The kernel trick

A support vector machine can find values of \mathbf{w} such that the hyperplane (i.e. line, but in more dimensions) given by

\mathbf{w}^\top \mathbf{x} + b = 0

seperates a (linearly seperable) dataset such that all points above the line are in class A and all points below the line are in class B. The key feature of the SVM is that of the many possible values of \mathbf{w} we can choose, the SVM will pick the one which maximises the “margin” (that is, the distance between the hyperplane and the points we are classifying).

Of course, this only works if our data is linearly seperable. It’s pretty hard to seperate inseperable data into two classes, but we can certainly relax the assumption that our dataset is linear. One way we can do this is using a function \phi which maps our data from a space where it is not linearly seperable to one where it is linear.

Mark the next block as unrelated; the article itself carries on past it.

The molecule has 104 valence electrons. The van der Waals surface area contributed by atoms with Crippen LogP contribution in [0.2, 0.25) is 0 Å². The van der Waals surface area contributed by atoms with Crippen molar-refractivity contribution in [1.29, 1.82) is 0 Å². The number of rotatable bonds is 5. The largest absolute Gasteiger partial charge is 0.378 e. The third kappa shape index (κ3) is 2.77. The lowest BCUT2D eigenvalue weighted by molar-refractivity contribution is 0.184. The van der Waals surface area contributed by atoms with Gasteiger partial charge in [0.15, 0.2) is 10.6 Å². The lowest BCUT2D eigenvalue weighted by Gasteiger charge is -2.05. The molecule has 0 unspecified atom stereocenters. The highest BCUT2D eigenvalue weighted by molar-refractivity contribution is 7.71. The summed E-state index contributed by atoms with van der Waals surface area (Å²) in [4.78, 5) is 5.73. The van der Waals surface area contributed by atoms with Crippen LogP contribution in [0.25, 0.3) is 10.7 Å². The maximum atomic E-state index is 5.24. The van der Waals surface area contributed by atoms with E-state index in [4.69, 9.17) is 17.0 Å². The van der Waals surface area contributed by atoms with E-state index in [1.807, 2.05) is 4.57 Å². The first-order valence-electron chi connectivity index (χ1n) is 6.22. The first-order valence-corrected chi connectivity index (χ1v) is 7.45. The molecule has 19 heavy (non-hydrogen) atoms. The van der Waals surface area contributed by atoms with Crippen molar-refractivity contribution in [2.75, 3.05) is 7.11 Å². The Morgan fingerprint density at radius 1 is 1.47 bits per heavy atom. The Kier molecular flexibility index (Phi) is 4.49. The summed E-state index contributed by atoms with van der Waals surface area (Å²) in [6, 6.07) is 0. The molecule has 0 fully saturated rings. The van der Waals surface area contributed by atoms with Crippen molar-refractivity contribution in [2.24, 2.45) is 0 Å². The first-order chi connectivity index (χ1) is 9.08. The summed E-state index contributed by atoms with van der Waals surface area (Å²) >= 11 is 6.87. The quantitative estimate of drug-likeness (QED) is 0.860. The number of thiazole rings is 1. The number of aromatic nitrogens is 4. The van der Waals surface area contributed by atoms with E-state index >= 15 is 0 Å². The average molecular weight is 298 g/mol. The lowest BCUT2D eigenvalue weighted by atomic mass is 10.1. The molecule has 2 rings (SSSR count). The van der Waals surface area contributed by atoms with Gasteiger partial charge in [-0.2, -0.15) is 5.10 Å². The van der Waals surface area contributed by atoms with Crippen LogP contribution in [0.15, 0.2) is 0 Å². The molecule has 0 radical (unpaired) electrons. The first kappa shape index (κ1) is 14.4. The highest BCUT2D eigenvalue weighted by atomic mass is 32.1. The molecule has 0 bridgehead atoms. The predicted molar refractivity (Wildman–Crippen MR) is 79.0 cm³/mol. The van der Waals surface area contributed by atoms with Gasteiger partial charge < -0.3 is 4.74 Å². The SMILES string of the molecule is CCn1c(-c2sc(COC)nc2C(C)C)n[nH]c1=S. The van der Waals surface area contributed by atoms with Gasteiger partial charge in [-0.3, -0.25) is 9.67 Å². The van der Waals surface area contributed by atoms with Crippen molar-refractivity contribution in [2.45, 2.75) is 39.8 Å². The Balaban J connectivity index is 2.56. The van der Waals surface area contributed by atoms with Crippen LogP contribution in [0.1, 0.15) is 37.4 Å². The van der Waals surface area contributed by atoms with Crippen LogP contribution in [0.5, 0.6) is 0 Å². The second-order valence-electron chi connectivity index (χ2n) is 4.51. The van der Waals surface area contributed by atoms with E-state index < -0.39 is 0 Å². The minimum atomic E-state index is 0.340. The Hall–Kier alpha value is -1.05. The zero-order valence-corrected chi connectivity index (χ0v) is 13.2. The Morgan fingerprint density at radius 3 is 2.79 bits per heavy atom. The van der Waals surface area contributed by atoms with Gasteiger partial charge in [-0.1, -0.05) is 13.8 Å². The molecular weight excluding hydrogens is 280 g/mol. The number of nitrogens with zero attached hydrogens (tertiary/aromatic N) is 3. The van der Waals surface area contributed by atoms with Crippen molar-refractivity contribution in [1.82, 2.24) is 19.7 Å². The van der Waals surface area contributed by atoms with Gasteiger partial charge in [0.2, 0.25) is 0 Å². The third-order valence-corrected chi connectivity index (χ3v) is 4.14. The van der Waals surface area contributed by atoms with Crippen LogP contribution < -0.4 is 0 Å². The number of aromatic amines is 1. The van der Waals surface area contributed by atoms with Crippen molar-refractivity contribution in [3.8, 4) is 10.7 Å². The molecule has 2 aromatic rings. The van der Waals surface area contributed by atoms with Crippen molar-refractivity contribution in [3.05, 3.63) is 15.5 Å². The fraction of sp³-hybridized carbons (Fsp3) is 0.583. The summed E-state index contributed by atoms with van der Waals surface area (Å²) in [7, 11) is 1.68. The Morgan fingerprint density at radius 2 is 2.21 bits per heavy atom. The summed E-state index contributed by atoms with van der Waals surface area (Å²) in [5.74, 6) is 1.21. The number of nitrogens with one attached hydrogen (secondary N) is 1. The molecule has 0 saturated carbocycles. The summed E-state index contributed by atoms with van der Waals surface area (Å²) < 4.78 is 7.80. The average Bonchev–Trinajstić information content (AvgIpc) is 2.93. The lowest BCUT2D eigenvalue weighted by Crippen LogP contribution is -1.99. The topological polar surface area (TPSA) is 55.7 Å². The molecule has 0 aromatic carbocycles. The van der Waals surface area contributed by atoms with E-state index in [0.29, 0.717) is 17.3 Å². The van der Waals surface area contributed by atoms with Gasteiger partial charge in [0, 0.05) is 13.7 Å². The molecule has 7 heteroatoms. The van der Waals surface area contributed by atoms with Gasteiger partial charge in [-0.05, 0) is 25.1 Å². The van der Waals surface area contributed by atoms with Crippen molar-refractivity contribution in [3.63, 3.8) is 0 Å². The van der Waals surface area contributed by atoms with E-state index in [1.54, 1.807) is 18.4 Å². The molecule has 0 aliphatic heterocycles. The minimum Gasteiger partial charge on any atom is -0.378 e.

The problem now is that the space we map our data to usually has a lot of dimensions. This means that it becomes much more expensive to train our model, because we are now solving the problem

\mathbf{w}^\top \phi(\mathbf{x}) + b

and thus the weight vector gets a lot larger.

There’s a clever trick we can use to solve this called the “kernel trick”. The key idea here is that our weights (i.e. \mathbf{w} ) are a linear combination of the training dataset. This means that we can write (see here for a proof)

\mathbf{w} = \sum_{i=1}^{m} \alpha_i \mathbf{x}

where each \alpha_i is to be determined (usually gradient descent), and each \mathbf{x}_i is a member of the training dataset. Therefore we can write the classification problem as

b + \left\langle \mathbf{x}, \sum_{i=1}^{m} \alpha_i \mathbf{x}_i  \right\rangle = b + \sum_{i=1}^{m} \alpha_i \langle \mathbf {x}, \mathbf{x}_i \rangle

This is useful because we have rewritten our model in terms of only inner products involving the training data. This means we can work with our data in \phi -space without having to explicitly map the entire dataset into a new space; we just have to compute the inner product.

This has the added advantage that we can also work with more funky inner products (for example those which require integration, etc).